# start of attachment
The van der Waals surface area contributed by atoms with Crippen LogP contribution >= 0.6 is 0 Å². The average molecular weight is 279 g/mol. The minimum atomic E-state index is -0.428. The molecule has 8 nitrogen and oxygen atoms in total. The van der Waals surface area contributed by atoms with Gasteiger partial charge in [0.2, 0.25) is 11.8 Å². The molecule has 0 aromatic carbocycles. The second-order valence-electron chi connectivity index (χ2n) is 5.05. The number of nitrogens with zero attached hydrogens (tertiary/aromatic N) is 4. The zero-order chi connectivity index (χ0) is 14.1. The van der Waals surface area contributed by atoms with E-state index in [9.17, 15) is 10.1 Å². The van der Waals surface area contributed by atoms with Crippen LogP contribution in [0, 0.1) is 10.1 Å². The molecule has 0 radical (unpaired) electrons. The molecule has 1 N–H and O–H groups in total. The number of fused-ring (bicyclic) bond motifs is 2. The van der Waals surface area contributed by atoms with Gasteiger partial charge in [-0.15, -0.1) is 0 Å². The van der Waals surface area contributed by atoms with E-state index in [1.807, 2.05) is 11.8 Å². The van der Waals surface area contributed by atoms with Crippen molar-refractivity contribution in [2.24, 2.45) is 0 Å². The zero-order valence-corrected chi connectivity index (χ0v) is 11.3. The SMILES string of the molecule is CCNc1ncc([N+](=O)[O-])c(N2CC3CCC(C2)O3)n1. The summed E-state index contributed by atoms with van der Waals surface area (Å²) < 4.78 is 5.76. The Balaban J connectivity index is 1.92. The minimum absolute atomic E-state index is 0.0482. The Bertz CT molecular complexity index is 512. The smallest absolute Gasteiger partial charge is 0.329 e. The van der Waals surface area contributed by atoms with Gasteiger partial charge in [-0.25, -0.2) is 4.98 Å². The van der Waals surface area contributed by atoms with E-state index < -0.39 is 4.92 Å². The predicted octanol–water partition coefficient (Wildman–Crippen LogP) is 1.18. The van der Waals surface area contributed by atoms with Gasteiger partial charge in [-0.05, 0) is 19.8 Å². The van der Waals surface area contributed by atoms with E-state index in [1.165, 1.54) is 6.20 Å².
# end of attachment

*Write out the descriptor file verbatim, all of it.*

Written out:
The van der Waals surface area contributed by atoms with Crippen LogP contribution >= 0.6 is 0 Å². The average molecular weight is 279 g/mol. The minimum atomic E-state index is -0.428. The molecule has 8 nitrogen and oxygen atoms in total. The van der Waals surface area contributed by atoms with Gasteiger partial charge in [0.2, 0.25) is 11.8 Å². The molecule has 0 aromatic carbocycles. The second-order valence-electron chi connectivity index (χ2n) is 5.05. The number of nitrogens with zero attached hydrogens (tertiary/aromatic N) is 4. The zero-order chi connectivity index (χ0) is 14.1. The van der Waals surface area contributed by atoms with E-state index in [9.17, 15) is 10.1 Å². The van der Waals surface area contributed by atoms with Crippen LogP contribution in [0, 0.1) is 10.1 Å². The molecule has 0 radical (unpaired) electrons. The molecule has 1 N–H and O–H groups in total. The number of fused-ring (bicyclic) bond motifs is 2. The van der Waals surface area contributed by atoms with Gasteiger partial charge in [-0.15, -0.1) is 0 Å². The van der Waals surface area contributed by atoms with E-state index in [1.807, 2.05) is 11.8 Å². The van der Waals surface area contributed by atoms with Crippen molar-refractivity contribution in [2.24, 2.45) is 0 Å². The zero-order valence-corrected chi connectivity index (χ0v) is 11.3. The SMILES string of the molecule is CCNc1ncc([N+](=O)[O-])c(N2CC3CCC(C2)O3)n1. The summed E-state index contributed by atoms with van der Waals surface area (Å²) < 4.78 is 5.76. The Balaban J connectivity index is 1.92. The minimum absolute atomic E-state index is 0.0482. The Bertz CT molecular complexity index is 512. The smallest absolute Gasteiger partial charge is 0.329 e. The van der Waals surface area contributed by atoms with Gasteiger partial charge in [-0.25, -0.2) is 4.98 Å². The van der Waals surface area contributed by atoms with E-state index < -0.39 is 4.92 Å². The predicted octanol–water partition coefficient (Wildman–Crippen LogP) is 1.18. The van der Waals surface area contributed by atoms with Gasteiger partial charge in [-0.05, 0) is 19.8 Å². The van der Waals surface area contributed by atoms with E-state index in [1.165, 1.54) is 6.20 Å².